Regional Banks See Challenges Ahead
NEW ORLEANS (AP) — Publicly traded regional banks participating in the recent Gulf South Bank Conference told investment analysts in New Orleans that they're focused on growth, dealing with regulatory changes, finding new revenue sources and building technology platforms.
Gulfport, Miss., based Hancock Holding Co. said its main focus is taking advantage of opportunities derived from uniting Hancock Bank and the former Whitney National Bank of New Orleans into one $20 billion company.
With the remaining rules taking effect from the Durbin Amendment — legislation that limited how much money banks can earn from debit card transactions — Hancock stands to lose about $2 million in fee income during the third quarter. The Times-Picayune reports (http://bit.ly/MifoQl) Carl Chaney, Hancock's chief executive, said his bank is looking for ways to make that up.
One opportunity cited by Hancock and other banks is that as certificate of deposit accounts mature and customers shun buying new ones because of the low yield rates, banks are eager to transition customers to lower-cost transaction accounts, such as checking, where banks have a better opportunity to earn money.
Banks are also looking at expanding their territories. Chaney said Hancock's biggest opportunity is expanding in the "bookends" of its territory in Texas and Florida. Hancock's presence in Houston through Whitney is "a drop in the bucket" with ample opportunity for expansion. In Florida, the company particularly likes Jacksonville. In both states, Chaney sees lots of merger and acquisition opportunities.
After Texas and Florida, Chaney said the goal would be to expand northward and inland from the bank's home turf in the Gulfport, Miss., and New Orleans area.
Chaney said there are many more merger opportunities that come across his desk than a year ago. Most queries are from banks with between $400 million and $1 billion in assets in various types of financial condition that want to merge with a bigger bank because the economic recovery has been so slow and because of all the new banking regulations that are taking effect. Chaney said Hancock will focus on "live" bank opportunities rather than failed bank options because the Federal Deposit Insurance Corp. has changed the process since Hancock bought Peoples First Community Bank from Florida in December 2009, and the more competitive process offers less coverage for bad loans.
"For banks that are less than $2 billion in size, I think they're realizing that their best move may well be to find a partner in the Gulf South," Chaney said of banks putting themselves up for sale.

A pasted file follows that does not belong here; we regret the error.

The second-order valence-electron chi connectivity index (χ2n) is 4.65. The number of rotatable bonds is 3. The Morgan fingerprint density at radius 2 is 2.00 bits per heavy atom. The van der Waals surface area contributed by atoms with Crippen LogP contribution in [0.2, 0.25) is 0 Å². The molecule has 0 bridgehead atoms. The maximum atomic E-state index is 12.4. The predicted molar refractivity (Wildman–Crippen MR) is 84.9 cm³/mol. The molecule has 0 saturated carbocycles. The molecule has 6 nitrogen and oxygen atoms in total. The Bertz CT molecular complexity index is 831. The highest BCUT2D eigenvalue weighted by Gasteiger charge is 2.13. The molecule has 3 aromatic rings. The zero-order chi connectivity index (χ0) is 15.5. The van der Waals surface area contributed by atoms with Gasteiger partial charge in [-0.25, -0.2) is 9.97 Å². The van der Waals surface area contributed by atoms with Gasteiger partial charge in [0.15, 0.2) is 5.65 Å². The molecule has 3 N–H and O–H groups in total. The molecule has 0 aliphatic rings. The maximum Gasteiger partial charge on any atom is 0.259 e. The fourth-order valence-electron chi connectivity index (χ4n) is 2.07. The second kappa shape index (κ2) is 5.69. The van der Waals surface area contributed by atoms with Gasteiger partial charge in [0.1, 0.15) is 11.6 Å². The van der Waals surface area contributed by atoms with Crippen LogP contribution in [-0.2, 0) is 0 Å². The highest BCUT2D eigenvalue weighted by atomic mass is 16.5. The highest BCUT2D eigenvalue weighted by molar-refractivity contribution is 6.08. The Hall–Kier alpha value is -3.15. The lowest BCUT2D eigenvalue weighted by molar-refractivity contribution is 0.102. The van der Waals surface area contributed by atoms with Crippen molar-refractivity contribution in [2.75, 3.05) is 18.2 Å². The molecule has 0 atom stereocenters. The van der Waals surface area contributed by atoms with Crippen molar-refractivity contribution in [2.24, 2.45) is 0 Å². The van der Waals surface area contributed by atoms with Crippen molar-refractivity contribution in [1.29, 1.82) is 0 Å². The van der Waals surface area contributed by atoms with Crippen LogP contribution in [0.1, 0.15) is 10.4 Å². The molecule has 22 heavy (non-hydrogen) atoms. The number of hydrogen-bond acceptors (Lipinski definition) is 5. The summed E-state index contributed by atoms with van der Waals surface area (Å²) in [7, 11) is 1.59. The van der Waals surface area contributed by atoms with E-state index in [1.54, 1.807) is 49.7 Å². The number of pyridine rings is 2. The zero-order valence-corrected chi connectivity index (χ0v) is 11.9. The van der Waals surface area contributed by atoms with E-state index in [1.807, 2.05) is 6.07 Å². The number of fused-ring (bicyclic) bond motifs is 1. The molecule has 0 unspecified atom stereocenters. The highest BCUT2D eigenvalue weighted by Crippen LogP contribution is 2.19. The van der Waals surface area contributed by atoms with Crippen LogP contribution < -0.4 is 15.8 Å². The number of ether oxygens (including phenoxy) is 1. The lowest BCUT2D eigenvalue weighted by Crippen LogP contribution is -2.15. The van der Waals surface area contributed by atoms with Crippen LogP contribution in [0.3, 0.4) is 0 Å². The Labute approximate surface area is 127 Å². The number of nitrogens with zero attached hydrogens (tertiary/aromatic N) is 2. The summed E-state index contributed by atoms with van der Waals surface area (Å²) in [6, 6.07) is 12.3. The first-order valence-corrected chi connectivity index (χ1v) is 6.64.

IberiaBank Corp., a $12 billion bank based in Lafayette, sees many opportunities to grow.
John Davis, senior executive vice president of financial strategy and mortgage, said the slow economy and extended low interest-rate environment can be "painful" for banks. Broad consumer trends don't bode well for loan growth with consumers trying to de-leverage their lives and an aging population switching from taking out loans to focusing on deposits. And too many banks are still too heavy in real estate — a model that is no longer viable, Davis said.
For these reasons, Iberia expects another 2,000 banks to vanish in the next six years, creating acquisition opportunities. "There's more pressure for consolidation now than we've seen in the past," Davis said.
Chief executive Daryl Byrd noted that Iberia executives live as far away as Georgia, North Carolina and Maryland, giving them a good feel for different markets.
Michael Brown, vice chairman and chief operating officer, said New Orleans is now IberiaBank's largest market, and the cities that hold the biggest potential for growth are Houston, Birmingham, Mobile and Memphis.
Lafayette-based MidSouth Bancorp Inc. grew assets by 40 percent over the past year to $1.4 billion with several acquisitions. It bought portions of Jefferson Bank, a Texas holding company that was in bankruptcy, allowing MidSouth to expand into the Dallas-Fort Worth area. Separately, it bought bank branches in the Tyler, Texas, area. MidSouth also bought a St. Martin Parish bank, First Louisiana.
Because MidSouth sees more such opportunities, it has hired a senior vice president of mergers and acquisitions. "We are very serious about M&A," said chief financial officer Jim McLemore.
Chief Banking Officer Troy Cloutier said MidSouth plans to build its franchise in Louisiana and Texas.
Information from: The Times-Picayune, http://www.nola.com